We also identified two studies from Canada [16, 20, 26]. In 2002, Marrett et al. reported decreasing incidence of yCRC with AAPCi’s from 1969 to 1996 of − 1.39 (95% CI, − 1.69 to − 1.08) for women between 20 and 44 years and − 0.43 (95% CI, − 0.77 to − 0.08) for men [16]. However, the more recent study in 2016 by Patel et al. reported APCi values ranging from + 0.6 (95% CI, 0.1 to 1.2; 40 to 49 years) to + 7.9 (95% CI, 1.1 to 15.1; 15 to 29 years) for women and from + 1.0 (95% CI, 0.4 to 1.5; 40 to 49 years) to + 7.0 (95% CI, 3.7 to 10.4; 15 to 29 years) for men [26].

Altogether, when we meta-analyzed APCi’s reported overall across studies from North America, we obtained a pooled APCi of + 1.59 (95% CI, 1.24 to 1.93; p < 0.0001). Various pooling scenarios that attempted to account for potential overlap in data from included USA studies did not result in marked changes, though somewhat higher pooled APCi’s (as shown in Table 2) suggest that meta-analyzing across all included studies yielded the most conservative (e.g. lowest) estimate.

Oceania

We included four studies from Oceania [34,35,36,37]. Three studies from Australia showed an increasing risk of yCRC [34, 35, 37], particularly among women [34, 37]. In 2012, Haggar et al. showed this increasing trend in yCRC among women (APCi, + 1.4; 95%, 0.1 to 2.7) but not for men (APCi, − 0.4; 95%, − 1.7 to 1.0) [34]. In 2017, Troeung et al. similarly found increasing risk of yCRC among women (APCi, + 3.4; 95% CI, 1.1 to 5.7) but not among men (APCi, + 2.6; 95% CI, − 0.9 to 5.2) [37]. In 2017 in New Zealand, Gandhi et al. reported incidence rate ratios that suggested increased risk of rectal cancer for both women (IRR 1.13; 95% CI, 1.2 to 1.26) and men (IRR 1.18; 95% CI, 1.06 to 1.32) less than 50 years [36]. Meta-analyzing reported overall APCi’s yielded the highest point estimate across all continents of 1.75 for Oceania, though not statistically significant (95% CI, − 0.35 to 3.85; p = 0.08).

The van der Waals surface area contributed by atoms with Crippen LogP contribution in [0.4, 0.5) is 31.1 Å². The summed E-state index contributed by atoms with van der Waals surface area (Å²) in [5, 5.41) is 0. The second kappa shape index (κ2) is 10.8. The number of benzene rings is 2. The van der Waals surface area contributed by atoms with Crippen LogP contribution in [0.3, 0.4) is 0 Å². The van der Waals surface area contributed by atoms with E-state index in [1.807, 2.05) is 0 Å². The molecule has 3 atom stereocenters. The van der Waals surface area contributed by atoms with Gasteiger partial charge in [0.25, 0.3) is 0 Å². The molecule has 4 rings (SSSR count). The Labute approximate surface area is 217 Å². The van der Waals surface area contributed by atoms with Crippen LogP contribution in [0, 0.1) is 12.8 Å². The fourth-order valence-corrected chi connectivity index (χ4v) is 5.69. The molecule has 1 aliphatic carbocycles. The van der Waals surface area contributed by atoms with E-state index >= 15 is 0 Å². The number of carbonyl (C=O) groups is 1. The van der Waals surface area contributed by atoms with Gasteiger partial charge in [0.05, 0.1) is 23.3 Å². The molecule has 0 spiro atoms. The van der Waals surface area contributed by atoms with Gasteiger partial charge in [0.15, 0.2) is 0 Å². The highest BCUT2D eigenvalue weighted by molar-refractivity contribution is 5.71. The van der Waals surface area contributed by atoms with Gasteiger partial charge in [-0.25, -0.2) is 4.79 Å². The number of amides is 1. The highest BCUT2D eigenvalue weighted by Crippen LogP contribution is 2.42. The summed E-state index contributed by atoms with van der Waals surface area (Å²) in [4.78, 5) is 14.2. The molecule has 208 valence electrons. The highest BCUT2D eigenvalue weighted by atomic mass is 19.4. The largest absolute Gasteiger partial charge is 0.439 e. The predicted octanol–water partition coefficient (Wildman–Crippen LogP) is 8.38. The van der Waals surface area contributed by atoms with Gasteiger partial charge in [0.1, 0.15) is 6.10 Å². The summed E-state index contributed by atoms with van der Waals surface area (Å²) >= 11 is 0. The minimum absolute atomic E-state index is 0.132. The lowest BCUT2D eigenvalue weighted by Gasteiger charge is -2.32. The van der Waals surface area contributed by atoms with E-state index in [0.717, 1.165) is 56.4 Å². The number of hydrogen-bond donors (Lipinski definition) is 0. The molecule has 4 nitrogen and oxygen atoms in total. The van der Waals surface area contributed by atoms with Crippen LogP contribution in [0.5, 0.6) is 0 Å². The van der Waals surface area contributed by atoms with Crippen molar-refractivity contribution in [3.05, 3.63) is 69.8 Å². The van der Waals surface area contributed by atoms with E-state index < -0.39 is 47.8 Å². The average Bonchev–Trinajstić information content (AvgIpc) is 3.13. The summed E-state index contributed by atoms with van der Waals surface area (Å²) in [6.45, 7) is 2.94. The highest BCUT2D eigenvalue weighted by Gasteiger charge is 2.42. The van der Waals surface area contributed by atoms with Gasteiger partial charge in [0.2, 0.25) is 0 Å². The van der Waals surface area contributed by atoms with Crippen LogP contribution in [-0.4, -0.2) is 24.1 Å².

Europe

We included three studies from Europe [38,39,40]. In a Russian study, Zaridze et al. reported APCi’s according to sex, cancer type, and age group but no consistent trends in yCRC epidemiology were noted [38]. In their 2010 study, Larsen and Bray did not show significant changes in yCRC incidence among 35 to 54 year-olds, with an APCi between − 2 and + 1 for both women and men [39]. The most recent study in 2018 from Ireland by Ullah et al. reported inconsistent findings with APCi of + 9.17 (p < 0.03) for 20 to 29 year-olds, + 4.6 (p = 0.1) for 30 to 39 year-olds, and + 0.83 (p = 0.45) for 40 to 49 year-olds [40]. When we meta-analyzed reported overall APCi’s, we obtained a pooled APCi of − 0.70 (95% CI, − 4.76 to 3.36; p = 0.72) for European studies.

Asia

We identified six studies from Asia [41,42,43,44,45,46]. The only increasing trend for yCRC was found in Thailand by Sarakarn et al. who reported an AAPCi of + 5.7 between 1989 and 2012 for patients under 50 years overall, and significant trends for both women (AAPCi, + 5.7; p < 0.05) and men (AAPCi, + 3.2; p < 0.05) [45]. In contrast, a decreasing trend for rectal cancer in patients less than 50 years was reported in Japan (APCi, − 1.9; 95% CI, − 2.6 to − 1.1) [44]. Three studies from China reported conflicting findings [42, 43, 46]. Zhou et al. (2015) reported a decrease in incidence with an APCi of − 3.1 (p < 0.05) for yCRC [43]; Wu et al. reported no change in incidence with APCi’s of − 0.3 (95% CI, − 0.9 to 0.3) in women and + 0.1 (95% CI, − 0.4 to 0.4) in men aged 15 to 49 years [42]; while Zhang et al. did not show consistent findings [46]. When we meta-analyzed similarly reported overall APCi’s, we obtained a pooled estimate of − 0.22 (95% CI, − 0.91 to 0.45; p = 0.49) for studies from Asia.

Africa